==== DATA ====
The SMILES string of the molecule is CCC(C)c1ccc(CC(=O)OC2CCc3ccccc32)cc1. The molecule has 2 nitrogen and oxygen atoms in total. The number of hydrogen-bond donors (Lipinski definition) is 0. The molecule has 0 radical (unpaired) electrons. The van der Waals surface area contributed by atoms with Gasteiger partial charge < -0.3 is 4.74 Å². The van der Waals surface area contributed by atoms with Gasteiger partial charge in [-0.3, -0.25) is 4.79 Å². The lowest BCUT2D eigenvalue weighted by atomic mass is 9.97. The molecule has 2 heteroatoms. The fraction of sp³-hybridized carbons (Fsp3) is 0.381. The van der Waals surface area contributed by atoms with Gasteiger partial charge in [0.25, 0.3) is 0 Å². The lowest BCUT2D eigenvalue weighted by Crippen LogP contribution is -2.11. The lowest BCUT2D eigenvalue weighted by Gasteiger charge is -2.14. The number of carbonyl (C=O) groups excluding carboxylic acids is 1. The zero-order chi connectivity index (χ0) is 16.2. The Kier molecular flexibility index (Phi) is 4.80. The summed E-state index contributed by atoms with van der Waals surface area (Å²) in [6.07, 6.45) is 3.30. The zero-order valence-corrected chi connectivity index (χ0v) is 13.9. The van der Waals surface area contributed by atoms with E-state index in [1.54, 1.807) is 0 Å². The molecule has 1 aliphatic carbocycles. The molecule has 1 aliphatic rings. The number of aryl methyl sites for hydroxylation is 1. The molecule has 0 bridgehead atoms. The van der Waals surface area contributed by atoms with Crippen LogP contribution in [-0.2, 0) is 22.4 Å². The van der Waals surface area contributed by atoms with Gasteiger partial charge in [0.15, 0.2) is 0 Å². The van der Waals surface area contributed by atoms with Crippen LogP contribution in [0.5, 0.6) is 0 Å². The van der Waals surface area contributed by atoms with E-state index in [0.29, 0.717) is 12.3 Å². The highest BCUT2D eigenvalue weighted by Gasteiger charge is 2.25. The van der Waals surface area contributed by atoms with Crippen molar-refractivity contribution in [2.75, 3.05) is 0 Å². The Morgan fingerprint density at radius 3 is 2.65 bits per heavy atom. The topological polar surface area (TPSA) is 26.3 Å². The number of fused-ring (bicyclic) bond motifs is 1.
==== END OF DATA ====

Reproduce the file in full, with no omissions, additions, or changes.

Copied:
The SMILES string of the molecule is CCC(C)c1ccc(CC(=O)OC2CCc3ccccc32)cc1. The molecule has 2 nitrogen and oxygen atoms in total. The number of hydrogen-bond donors (Lipinski definition) is 0. The molecule has 0 radical (unpaired) electrons. The van der Waals surface area contributed by atoms with Gasteiger partial charge < -0.3 is 4.74 Å². The van der Waals surface area contributed by atoms with Gasteiger partial charge in [-0.3, -0.25) is 4.79 Å². The lowest BCUT2D eigenvalue weighted by atomic mass is 9.97. The molecule has 2 heteroatoms. The fraction of sp³-hybridized carbons (Fsp3) is 0.381. The van der Waals surface area contributed by atoms with Gasteiger partial charge in [0.25, 0.3) is 0 Å². The lowest BCUT2D eigenvalue weighted by Crippen LogP contribution is -2.11. The lowest BCUT2D eigenvalue weighted by Gasteiger charge is -2.14. The number of carbonyl (C=O) groups excluding carboxylic acids is 1. The zero-order chi connectivity index (χ0) is 16.2. The Kier molecular flexibility index (Phi) is 4.80. The summed E-state index contributed by atoms with van der Waals surface area (Å²) in [6.07, 6.45) is 3.30. The zero-order valence-corrected chi connectivity index (χ0v) is 13.9. The van der Waals surface area contributed by atoms with E-state index in [1.54, 1.807) is 0 Å². The molecule has 1 aliphatic carbocycles. The molecule has 1 aliphatic rings. The number of aryl methyl sites for hydroxylation is 1. The molecule has 0 bridgehead atoms. The van der Waals surface area contributed by atoms with Crippen LogP contribution in [-0.2, 0) is 22.4 Å². The van der Waals surface area contributed by atoms with Gasteiger partial charge in [0.15, 0.2) is 0 Å². The van der Waals surface area contributed by atoms with Crippen LogP contribution in [0.5, 0.6) is 0 Å². The van der Waals surface area contributed by atoms with E-state index in [0.29, 0.717) is 12.3 Å². The highest BCUT2D eigenvalue weighted by Gasteiger charge is 2.25. The van der Waals surface area contributed by atoms with Crippen molar-refractivity contribution in [2.75, 3.05) is 0 Å². The Morgan fingerprint density at radius 3 is 2.65 bits per heavy atom. The topological polar surface area (TPSA) is 26.3 Å². The number of fused-ring (bicyclic) bond motifs is 1.